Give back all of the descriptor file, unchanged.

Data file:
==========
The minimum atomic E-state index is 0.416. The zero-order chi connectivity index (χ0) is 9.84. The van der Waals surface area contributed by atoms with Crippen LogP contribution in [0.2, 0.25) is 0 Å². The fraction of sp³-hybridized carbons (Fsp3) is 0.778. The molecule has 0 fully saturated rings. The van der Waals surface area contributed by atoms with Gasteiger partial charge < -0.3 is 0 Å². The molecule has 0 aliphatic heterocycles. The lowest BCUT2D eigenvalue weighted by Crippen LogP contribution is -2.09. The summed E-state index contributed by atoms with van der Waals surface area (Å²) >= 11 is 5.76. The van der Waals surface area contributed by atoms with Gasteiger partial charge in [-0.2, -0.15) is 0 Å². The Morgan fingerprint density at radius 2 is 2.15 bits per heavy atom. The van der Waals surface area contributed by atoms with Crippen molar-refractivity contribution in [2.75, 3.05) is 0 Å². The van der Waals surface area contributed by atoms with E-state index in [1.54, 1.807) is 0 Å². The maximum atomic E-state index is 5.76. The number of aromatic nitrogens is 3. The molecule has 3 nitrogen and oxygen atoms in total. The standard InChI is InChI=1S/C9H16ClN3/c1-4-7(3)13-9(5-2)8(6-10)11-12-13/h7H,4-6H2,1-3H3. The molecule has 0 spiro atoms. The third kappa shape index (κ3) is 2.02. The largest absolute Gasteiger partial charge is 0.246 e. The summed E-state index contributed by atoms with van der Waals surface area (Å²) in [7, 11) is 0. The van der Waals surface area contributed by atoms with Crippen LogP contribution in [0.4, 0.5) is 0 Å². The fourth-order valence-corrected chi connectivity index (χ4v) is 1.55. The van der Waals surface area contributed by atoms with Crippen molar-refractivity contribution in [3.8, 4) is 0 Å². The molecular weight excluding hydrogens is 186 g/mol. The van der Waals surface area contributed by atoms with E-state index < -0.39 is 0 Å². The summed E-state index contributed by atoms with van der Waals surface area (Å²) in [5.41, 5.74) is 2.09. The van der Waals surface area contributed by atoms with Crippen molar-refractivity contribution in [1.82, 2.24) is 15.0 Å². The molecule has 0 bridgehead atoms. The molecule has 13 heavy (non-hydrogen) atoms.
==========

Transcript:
The minimum atomic E-state index is 0.416. The zero-order chi connectivity index (χ0) is 9.84. The van der Waals surface area contributed by atoms with Crippen LogP contribution in [0.2, 0.25) is 0 Å². The fraction of sp³-hybridized carbons (Fsp3) is 0.778. The molecule has 0 fully saturated rings. The van der Waals surface area contributed by atoms with Gasteiger partial charge < -0.3 is 0 Å². The molecule has 0 aliphatic heterocycles. The lowest BCUT2D eigenvalue weighted by Crippen LogP contribution is -2.09. The summed E-state index contributed by atoms with van der Waals surface area (Å²) >= 11 is 5.76. The van der Waals surface area contributed by atoms with Gasteiger partial charge in [-0.2, -0.15) is 0 Å². The Morgan fingerprint density at radius 2 is 2.15 bits per heavy atom. The van der Waals surface area contributed by atoms with Crippen molar-refractivity contribution in [2.75, 3.05) is 0 Å². The van der Waals surface area contributed by atoms with E-state index in [1.54, 1.807) is 0 Å². The maximum atomic E-state index is 5.76. The number of aromatic nitrogens is 3. The molecule has 3 nitrogen and oxygen atoms in total. The standard InChI is InChI=1S/C9H16ClN3/c1-4-7(3)13-9(5-2)8(6-10)11-12-13/h7H,4-6H2,1-3H3. The molecule has 0 spiro atoms. The third kappa shape index (κ3) is 2.02. The largest absolute Gasteiger partial charge is 0.246 e. The summed E-state index contributed by atoms with van der Waals surface area (Å²) in [7, 11) is 0. The van der Waals surface area contributed by atoms with Crippen LogP contribution in [0.4, 0.5) is 0 Å². The fourth-order valence-corrected chi connectivity index (χ4v) is 1.55. The van der Waals surface area contributed by atoms with Crippen molar-refractivity contribution in [3.8, 4) is 0 Å². The molecular weight excluding hydrogens is 186 g/mol. The van der Waals surface area contributed by atoms with E-state index < -0.39 is 0 Å². The summed E-state index contributed by atoms with van der Waals surface area (Å²) in [5.41, 5.74) is 2.09. The van der Waals surface area contributed by atoms with Crippen molar-refractivity contribution in [1.82, 2.24) is 15.0 Å². The molecule has 0 bridgehead atoms. The molecule has 13 heavy (non-hydrogen) atoms.